- Design Team: Satoru Hayakawa
- Structure Design: Shikine Watanabe
- City: Toshima City
- Country: Japan
Concept - This house was completed from the idea that "a house that lives with human should be honest." We think that "honest architecture" is an architecture that makes it easy for its residents to feel the quality of the architecture in addition to the surrounding environment, global environment, seasons, and time. Of course, from the row of cherry blossom trees that can be seen from the window, we aimed to create a space where you can feel the time and seasons depending on how the sun shines into the building, the sense of touch, the temperature of the wall.
Site - This site of this project is located in a residential area in an urban area of Tokyo. While multiple sites are combined to construct gigantic structures due to the urban developments in the city centre, the residential lands are subdivided into smaller lots. This site is also one of the subdivided sites, and it is only about 40sqm. Standardized wooden houses are lined up on the other subdivided sites. The Kanda River flows to the south of the site, and it is easy to feel the four seasons due to the row of cherry blossom trees along the river. In addition, it is a sunny place since the buildings on the south side is distanced from the boundary and barely drops any shadows even in winter.
Composition - In order to make the space feel larger by improving the sight lines, the staircase was set up in the center of the building in a plane, and the secondary space consisting of the bathroom and laundry and the main space consisting of the living room and bedroom were arranged diagonally. Further, by arranging each space three-dimensionally, it is possible to create open sight lines in the vertical direction. On the ground floor, we created a cave like approach which features a spacious entrance. This entrance is a traditional Japanese ”doma” (dirt floor), with a height change of 30 cm to the living area where you can sit while looking out over the “tsubo-niwa” (pocket garden).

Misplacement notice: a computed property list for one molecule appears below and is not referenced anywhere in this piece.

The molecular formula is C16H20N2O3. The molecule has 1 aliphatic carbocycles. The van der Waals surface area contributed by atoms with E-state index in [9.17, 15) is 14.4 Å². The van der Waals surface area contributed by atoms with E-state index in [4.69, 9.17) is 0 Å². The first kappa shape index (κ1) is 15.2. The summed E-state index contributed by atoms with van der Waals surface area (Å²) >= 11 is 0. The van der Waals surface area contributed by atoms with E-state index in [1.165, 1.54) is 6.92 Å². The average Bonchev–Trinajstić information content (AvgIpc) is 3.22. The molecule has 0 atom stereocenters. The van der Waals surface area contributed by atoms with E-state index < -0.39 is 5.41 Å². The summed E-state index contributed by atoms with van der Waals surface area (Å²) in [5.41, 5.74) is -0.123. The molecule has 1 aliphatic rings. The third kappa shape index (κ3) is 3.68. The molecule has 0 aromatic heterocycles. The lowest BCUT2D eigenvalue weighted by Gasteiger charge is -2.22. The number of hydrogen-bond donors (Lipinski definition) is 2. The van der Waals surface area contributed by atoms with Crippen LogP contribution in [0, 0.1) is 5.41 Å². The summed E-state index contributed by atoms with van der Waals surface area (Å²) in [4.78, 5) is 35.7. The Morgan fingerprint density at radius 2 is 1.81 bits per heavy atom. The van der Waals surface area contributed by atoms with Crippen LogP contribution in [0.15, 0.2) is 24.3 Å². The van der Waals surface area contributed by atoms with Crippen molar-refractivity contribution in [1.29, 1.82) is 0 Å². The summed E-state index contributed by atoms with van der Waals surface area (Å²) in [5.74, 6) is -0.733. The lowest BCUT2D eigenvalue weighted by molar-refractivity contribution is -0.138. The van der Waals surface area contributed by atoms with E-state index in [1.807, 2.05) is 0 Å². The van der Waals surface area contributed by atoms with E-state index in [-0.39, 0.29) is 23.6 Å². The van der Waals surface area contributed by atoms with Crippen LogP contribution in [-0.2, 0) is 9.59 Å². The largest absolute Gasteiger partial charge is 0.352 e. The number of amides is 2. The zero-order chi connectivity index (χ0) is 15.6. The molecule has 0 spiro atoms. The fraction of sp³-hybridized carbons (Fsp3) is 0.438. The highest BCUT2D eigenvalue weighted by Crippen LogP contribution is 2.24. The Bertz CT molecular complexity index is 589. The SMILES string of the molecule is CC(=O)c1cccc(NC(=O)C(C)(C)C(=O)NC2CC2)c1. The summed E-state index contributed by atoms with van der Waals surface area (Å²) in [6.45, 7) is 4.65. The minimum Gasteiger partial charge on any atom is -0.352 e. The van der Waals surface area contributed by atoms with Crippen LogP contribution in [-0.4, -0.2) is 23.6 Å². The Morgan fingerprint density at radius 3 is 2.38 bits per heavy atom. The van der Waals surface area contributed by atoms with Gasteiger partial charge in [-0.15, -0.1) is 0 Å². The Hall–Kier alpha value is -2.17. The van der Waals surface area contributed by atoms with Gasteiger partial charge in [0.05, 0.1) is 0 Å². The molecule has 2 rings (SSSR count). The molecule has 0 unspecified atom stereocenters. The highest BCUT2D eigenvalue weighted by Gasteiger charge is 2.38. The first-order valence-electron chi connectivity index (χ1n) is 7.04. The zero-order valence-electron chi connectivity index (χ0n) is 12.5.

Storage drawers are installed under the floor so the small space can be used in an efficient way. The first floor features a kitchen and a living room which are visually connected to the second floor. The exquisitely located openings on the south side wall of the living room effectively captures the surrounding environment and brings natural light into the building. The second floor has a bedroom where privacy and quietness are required. A sound absorbing effect can be obtained by providing a bookshelf and storage on the entire wall surface, and the flow of light and air can be adjusted by the movable louver wall installed in the loft for the bed. When you access the rooftop through the laundry on the M2nd floor, there is a panoramic view of the surroundings, and you can comfortably dry your laundry or work while sunbathing.
Environment - In association to the suppression of the solar radiation through the buttresses and eaves, we are also concerned about reducing burden on environment by making use of the environment around the site. The air cooled by will be taken in through the opening on the river side of the ground floor. The opening on the river side on ground floor allows the air cooled by the vaporization of the river and by the shadow of the roadside trees flow into the building. Furthermore, by opening and closing the skylight installed on the roof, gravity ventilation can be promoted and the air conditioning load in summer and intermediate season can be suppressed. In winter, the leaves of the roadside trees fall and the sunlight will shine into the building.
Exterior & Structure - We installed an external buttress of the structure to solve the structural problems caused by the three-dimensional floor composition. This buttress, together with the eaves on the south outer wall, casts a shadow on the building, essentially reducing the summer solar load. In winter, the area of shadows decreased due to the altitude of the sun, and the entire south outer wall was used as a heat storage wall to reduce the energy required for heating.